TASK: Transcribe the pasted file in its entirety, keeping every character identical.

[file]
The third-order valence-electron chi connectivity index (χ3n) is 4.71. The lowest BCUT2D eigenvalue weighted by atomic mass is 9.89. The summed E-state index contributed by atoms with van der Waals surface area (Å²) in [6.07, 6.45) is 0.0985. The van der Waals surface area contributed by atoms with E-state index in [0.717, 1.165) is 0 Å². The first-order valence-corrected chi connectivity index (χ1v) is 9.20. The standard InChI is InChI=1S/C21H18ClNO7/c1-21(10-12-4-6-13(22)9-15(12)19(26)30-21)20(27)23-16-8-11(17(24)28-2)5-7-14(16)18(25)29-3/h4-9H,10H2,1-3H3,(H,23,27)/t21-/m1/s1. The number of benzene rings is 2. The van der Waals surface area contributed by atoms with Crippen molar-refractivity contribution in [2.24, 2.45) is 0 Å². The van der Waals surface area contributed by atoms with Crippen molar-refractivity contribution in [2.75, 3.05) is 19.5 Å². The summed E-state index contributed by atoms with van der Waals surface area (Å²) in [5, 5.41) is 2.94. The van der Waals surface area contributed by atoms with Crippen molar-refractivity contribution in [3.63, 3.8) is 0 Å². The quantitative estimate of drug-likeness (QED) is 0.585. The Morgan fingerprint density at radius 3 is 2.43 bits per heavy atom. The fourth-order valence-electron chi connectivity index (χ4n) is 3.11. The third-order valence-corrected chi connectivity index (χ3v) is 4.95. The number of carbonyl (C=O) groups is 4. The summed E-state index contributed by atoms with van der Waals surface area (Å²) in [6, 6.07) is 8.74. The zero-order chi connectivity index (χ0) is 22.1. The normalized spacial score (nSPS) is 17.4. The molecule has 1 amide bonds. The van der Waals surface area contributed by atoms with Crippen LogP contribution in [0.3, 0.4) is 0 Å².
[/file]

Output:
The third-order valence-electron chi connectivity index (χ3n) is 4.71. The lowest BCUT2D eigenvalue weighted by atomic mass is 9.89. The summed E-state index contributed by atoms with van der Waals surface area (Å²) in [6.07, 6.45) is 0.0985. The van der Waals surface area contributed by atoms with E-state index in [0.717, 1.165) is 0 Å². The first-order valence-corrected chi connectivity index (χ1v) is 9.20. The standard InChI is InChI=1S/C21H18ClNO7/c1-21(10-12-4-6-13(22)9-15(12)19(26)30-21)20(27)23-16-8-11(17(24)28-2)5-7-14(16)18(25)29-3/h4-9H,10H2,1-3H3,(H,23,27)/t21-/m1/s1. The number of benzene rings is 2. The van der Waals surface area contributed by atoms with Crippen molar-refractivity contribution in [2.24, 2.45) is 0 Å². The van der Waals surface area contributed by atoms with Crippen molar-refractivity contribution in [2.75, 3.05) is 19.5 Å². The summed E-state index contributed by atoms with van der Waals surface area (Å²) in [5, 5.41) is 2.94. The van der Waals surface area contributed by atoms with Crippen molar-refractivity contribution in [3.63, 3.8) is 0 Å². The quantitative estimate of drug-likeness (QED) is 0.585. The Morgan fingerprint density at radius 3 is 2.43 bits per heavy atom. The fourth-order valence-electron chi connectivity index (χ4n) is 3.11. The third-order valence-corrected chi connectivity index (χ3v) is 4.95. The number of carbonyl (C=O) groups is 4. The summed E-state index contributed by atoms with van der Waals surface area (Å²) in [6, 6.07) is 8.74. The zero-order chi connectivity index (χ0) is 22.1. The normalized spacial score (nSPS) is 17.4. The molecule has 1 amide bonds. The van der Waals surface area contributed by atoms with Crippen LogP contribution in [0.3, 0.4) is 0 Å².